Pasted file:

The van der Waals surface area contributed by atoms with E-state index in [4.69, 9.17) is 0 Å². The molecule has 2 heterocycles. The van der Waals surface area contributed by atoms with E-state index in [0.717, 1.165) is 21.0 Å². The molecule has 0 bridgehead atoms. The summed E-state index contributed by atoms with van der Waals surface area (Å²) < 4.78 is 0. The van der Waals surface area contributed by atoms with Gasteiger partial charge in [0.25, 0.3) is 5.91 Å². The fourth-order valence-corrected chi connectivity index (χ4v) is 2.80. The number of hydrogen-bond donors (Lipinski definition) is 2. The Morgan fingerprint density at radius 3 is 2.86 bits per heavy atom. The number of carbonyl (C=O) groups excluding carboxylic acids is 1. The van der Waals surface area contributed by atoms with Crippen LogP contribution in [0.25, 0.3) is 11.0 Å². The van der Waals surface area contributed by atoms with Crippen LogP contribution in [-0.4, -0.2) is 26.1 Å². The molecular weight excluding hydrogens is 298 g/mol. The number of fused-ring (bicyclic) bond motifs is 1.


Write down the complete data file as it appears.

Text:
The van der Waals surface area contributed by atoms with E-state index in [4.69, 9.17) is 0 Å². The molecule has 2 heterocycles. The van der Waals surface area contributed by atoms with E-state index in [0.717, 1.165) is 21.0 Å². The molecule has 0 bridgehead atoms. The summed E-state index contributed by atoms with van der Waals surface area (Å²) < 4.78 is 0. The van der Waals surface area contributed by atoms with Gasteiger partial charge in [0.25, 0.3) is 5.91 Å². The fourth-order valence-corrected chi connectivity index (χ4v) is 2.80. The number of hydrogen-bond donors (Lipinski definition) is 2. The Morgan fingerprint density at radius 3 is 2.86 bits per heavy atom. The number of carbonyl (C=O) groups excluding carboxylic acids is 1. The van der Waals surface area contributed by atoms with Crippen LogP contribution in [0.25, 0.3) is 11.0 Å². The van der Waals surface area contributed by atoms with Crippen LogP contribution in [-0.4, -0.2) is 26.1 Å². The molecular weight excluding hydrogens is 298 g/mol. The number of fused-ring (bicyclic) bond motifs is 1.